Success in the cultural West is dependent on personal initiative, risk-taking, aggressive networking, self-advertising, assertive habits, outside-of-the-box creativity, and the frequent breaking of rules. Thinking how something can be done in a different way, from a different angle, or out of a new paradigm is considered to be leadership material. The ideal is manifested in the quintessential quarterback, the cowboy, the conquistador.
On the other hand, the cultural East values hard consistent, and persistent work. The perception of peace, harmony, loyalty, and corporate contentment are pivotal! Keeping your head down is paramount. It isn’t by chance that the Chinese have the proverb, “the loudest duck gets shot,” while the Koreans and Japanese both say “the nail that sticks out gets hammered down.” All wisely refrain from complaining; staying quiet is a virtue. “Don’t break the rules; don’t seek your own credit; don’t create problems; don’t bother anyone else. Listen to others and keep your head down.”
These all stem from a communitarian value system that is in stark contrast to the individualistic leadership initiative of the West. There are a lot of theories for the divergence of these two work ethics. More importantly, no one sees this clash more dramatically than Asian-Americans.
So far, this was an introduction to the specific problem which can be briefly stated as: Is it possible that this Eastern reluctance to initiative is also found in our Asian-American churches, namely our Korean Seventh-day Adventist Churches in North America? We have thousands of “smart, quiet” people in our churches, but are seriously lacking a class of leadership that questions, steps-up, think creatively, sacrifices and risks all.
Is it possible that one of the most educated and affluent generations of immigrants is one of the most diffident, hesitant, and reticent generations as well? Is it possible that this grouping of doctoral degrees, six to seven figure incomes, beautiful families, and law-abiding citizens sees spirituality, religion, the church, and the Gospel as little value? Is it possible that we are merely propagating the same habits of our parents’ generation in church?
How many of us are taking Sabbath School, music and worship, evangelism, devotional lives, preaching, camp meeting, ministry, mission trips, etc. to the next level? How many of us are asking why we do these things, how these practices came to be, what their original purposes were, and see if they are being fulfilled appropriately today? How many of us are transforming our communities with our medical practices for the Gospel, our educational institutions for salvation, our local church leadership for evangelism, our acquired wealth and degrees for God’s glory?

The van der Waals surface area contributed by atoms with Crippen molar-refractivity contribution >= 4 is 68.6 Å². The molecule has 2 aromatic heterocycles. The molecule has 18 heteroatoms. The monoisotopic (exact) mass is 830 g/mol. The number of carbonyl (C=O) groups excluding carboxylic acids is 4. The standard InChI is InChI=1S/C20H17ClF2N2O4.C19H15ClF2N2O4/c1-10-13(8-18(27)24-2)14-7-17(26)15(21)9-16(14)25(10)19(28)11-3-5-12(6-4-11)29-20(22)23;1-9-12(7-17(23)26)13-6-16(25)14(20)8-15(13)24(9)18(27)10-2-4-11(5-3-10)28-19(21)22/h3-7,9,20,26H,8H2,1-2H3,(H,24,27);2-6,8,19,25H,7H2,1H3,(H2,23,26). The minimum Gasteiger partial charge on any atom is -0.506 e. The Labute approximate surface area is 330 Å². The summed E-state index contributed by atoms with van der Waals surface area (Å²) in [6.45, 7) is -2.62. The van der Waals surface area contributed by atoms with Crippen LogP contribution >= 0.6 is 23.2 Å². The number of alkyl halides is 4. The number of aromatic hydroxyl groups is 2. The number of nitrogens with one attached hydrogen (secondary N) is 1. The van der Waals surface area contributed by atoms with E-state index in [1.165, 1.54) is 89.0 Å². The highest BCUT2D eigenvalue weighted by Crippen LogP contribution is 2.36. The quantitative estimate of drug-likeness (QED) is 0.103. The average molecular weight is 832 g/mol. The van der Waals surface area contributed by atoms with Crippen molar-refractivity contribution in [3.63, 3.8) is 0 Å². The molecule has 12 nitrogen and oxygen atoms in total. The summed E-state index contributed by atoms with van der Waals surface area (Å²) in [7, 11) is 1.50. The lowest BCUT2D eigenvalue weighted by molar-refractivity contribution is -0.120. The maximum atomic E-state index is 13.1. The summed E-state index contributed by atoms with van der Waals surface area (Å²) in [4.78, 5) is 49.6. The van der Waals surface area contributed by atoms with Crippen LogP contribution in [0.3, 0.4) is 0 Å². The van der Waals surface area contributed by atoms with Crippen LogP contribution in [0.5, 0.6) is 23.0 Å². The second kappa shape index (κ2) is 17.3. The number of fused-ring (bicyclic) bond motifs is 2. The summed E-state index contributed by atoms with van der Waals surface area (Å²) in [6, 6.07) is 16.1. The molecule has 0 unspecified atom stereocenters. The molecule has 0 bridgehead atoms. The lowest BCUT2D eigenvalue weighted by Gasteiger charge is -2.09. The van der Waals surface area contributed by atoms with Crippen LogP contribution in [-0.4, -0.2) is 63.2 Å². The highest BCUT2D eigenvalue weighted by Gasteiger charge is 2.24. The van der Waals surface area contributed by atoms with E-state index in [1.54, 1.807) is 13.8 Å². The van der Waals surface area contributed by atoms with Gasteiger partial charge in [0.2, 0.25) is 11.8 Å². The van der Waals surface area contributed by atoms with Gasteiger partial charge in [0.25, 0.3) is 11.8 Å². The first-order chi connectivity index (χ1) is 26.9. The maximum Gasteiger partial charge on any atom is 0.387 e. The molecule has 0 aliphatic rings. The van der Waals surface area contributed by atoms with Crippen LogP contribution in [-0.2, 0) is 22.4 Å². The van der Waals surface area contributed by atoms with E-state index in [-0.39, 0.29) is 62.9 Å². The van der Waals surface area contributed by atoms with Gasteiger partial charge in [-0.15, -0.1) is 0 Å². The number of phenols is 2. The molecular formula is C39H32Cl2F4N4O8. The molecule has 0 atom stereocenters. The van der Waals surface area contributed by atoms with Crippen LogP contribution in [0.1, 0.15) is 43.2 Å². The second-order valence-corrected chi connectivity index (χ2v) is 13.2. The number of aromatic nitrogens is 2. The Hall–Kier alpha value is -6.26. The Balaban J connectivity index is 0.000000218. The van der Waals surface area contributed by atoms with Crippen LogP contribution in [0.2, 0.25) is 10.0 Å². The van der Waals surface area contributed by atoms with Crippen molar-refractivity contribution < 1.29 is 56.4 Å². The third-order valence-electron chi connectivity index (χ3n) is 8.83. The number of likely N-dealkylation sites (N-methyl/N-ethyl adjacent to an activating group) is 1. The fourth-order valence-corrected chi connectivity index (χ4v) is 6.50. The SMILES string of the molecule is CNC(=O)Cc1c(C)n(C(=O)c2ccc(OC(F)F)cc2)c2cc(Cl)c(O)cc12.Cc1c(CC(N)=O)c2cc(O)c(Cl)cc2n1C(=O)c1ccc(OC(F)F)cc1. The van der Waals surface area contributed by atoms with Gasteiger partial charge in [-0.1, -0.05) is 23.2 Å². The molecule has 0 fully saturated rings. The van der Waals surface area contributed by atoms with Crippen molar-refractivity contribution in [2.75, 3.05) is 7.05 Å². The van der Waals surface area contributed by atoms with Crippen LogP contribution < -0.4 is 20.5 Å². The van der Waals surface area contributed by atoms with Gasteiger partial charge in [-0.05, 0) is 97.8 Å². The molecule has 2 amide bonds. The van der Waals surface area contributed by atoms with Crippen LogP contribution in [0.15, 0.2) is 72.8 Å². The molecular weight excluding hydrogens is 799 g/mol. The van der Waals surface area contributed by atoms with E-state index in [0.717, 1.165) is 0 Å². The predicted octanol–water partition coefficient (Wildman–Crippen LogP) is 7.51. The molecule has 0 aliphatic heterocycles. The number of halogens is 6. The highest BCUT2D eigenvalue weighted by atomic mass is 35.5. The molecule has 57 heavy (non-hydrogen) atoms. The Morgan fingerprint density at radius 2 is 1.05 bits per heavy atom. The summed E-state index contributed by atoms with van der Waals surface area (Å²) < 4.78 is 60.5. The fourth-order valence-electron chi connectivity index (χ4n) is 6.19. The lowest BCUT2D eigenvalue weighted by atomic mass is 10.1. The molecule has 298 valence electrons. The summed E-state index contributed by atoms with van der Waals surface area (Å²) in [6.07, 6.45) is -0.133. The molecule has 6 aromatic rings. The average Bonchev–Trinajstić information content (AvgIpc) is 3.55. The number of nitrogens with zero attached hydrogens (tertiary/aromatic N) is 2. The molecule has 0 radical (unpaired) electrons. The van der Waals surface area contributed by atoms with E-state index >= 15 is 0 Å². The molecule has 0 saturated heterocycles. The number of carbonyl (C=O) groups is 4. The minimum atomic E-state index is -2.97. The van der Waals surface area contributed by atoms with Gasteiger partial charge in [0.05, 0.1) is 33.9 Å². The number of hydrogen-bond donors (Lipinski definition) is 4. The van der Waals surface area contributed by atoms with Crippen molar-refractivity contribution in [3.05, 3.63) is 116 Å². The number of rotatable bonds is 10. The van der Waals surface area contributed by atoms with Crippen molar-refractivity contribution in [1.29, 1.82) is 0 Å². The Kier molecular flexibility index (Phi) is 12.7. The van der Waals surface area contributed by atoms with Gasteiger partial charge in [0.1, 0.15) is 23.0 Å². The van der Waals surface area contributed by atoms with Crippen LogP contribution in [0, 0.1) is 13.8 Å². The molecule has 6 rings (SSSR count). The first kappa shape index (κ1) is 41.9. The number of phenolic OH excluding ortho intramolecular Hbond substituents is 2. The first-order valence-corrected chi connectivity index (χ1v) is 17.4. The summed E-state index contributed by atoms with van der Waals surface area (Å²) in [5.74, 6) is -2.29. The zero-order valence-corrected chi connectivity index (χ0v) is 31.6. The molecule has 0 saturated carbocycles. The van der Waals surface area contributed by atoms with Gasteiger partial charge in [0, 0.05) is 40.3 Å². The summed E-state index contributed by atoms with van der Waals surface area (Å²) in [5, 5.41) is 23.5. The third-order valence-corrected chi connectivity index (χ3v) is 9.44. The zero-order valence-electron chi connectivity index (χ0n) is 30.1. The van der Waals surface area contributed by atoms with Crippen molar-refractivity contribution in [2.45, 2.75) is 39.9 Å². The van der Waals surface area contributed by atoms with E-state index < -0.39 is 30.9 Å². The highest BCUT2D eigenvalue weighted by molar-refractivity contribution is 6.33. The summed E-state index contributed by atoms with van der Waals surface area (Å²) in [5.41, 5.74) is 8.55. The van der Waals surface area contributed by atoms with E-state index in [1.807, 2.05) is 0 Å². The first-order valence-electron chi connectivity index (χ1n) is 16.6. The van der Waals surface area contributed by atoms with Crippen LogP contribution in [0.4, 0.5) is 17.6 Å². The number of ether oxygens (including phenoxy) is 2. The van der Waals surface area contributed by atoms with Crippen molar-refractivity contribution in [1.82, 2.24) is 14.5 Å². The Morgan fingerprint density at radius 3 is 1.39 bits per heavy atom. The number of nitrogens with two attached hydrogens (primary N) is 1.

Or, are we merely propagating the same way of life to the next generation so that they will also be the same “smart, quiet, White people?” Do we want our children to be intelligent, well-mannered, respectable, and conventional Korean-Americans? Are we merely justifying our parents’ gamble of leaving their motherland? Are Korean American Adventists simply repeating of our Koreans parents’ lives but now under the façade of being part of the American majority?
We are living at the crossroads of history, full of opportunity. Rather than be Western individualists or Eastern communitarians, we have the opportunity to be the best of both. Rather than being Easterners afraid of tipping the boat, we have the opportunity to call our churches to accountability and a higher standard for the Lord Jesus Christ. Rather than be Western individualists placing the monad above the greater community, we have an opportunity to preach, live, and advocate a self-denying and self-sacrificing Christian Adventism. Rather than be American or Korean, we have the opportunity to capitalize on both our strengths. Rather than be “smart, quiet, White people,” we have the opportunity to be “the Called, the Chosen, and the Faithful”—not Western, not Eastern, not Korean, not American, not Korean-American, but citizens of heaven.
(Originally posted the English Compass)